**mode**of a distribution is the value that has the highest probability of occurring. - The
**variance**of a distribution measures how "spread out" the data is. Related is the**standard deviation**--the square root of the variance--useful due to being in the same units as the data.

Three of these values--the mean, mode, and variance--are generally calculable for a geometric distribution. The median, however, is not generally determined.

The easiest to calculate is the mode, as it is simply equal to 0 in all cases, except for the trivial case \(p=0\) in which every value is a mode. This is due to the fact that \(p>(1-p)^kp\) when \(p>0\).

The mean is somewhat more difficult to calculate, but it is reasonably intuitive:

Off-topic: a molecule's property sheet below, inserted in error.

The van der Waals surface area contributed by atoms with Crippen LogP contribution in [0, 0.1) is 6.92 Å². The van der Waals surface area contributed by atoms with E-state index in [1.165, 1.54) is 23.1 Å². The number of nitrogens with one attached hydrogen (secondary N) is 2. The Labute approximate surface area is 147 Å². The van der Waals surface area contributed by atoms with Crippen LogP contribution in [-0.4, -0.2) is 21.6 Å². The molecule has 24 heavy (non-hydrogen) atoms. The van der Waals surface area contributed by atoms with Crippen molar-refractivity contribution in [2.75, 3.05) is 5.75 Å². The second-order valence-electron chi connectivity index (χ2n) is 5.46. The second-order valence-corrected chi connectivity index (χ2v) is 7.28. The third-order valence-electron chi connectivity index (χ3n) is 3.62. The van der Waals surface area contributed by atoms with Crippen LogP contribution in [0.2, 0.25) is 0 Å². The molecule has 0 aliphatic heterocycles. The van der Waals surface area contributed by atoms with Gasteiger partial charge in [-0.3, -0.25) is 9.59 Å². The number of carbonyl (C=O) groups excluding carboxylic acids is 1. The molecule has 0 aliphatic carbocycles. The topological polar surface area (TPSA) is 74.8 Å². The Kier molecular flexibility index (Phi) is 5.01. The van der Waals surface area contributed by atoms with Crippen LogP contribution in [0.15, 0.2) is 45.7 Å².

The mean of a geometric distribution with parameter \(p\) is \(\frac{1-p}{p}\), or \(\frac{1}{p}-1\).

The simplest proof involves calculating the mean for the shifted geometric distribution, and applying it to the normal geometric distribution. In the shifted geometric distribution, suppose that the expected number of trials is \(E\). There is a probability \(p\) that only one trial is necessary, and a probability of \(1-p\) that an identical scenario is reached, in which case the expected number of trials is again \(E\) (this is a consequence of the fact that the distribution is memoryless). As such, the equation

\[E = p(1)+(1-p)(E+1) \implies E = (1-p)E+1\]

holds, so \(E=\frac{1}{p}\).

As a result, the expected value of the number of

failuresbefore reaching a success is one less than the total number of trials, meaning that the expected number of failures is \(\frac{1}{p}-1=\frac{1-p}{p}\). \(_\square\)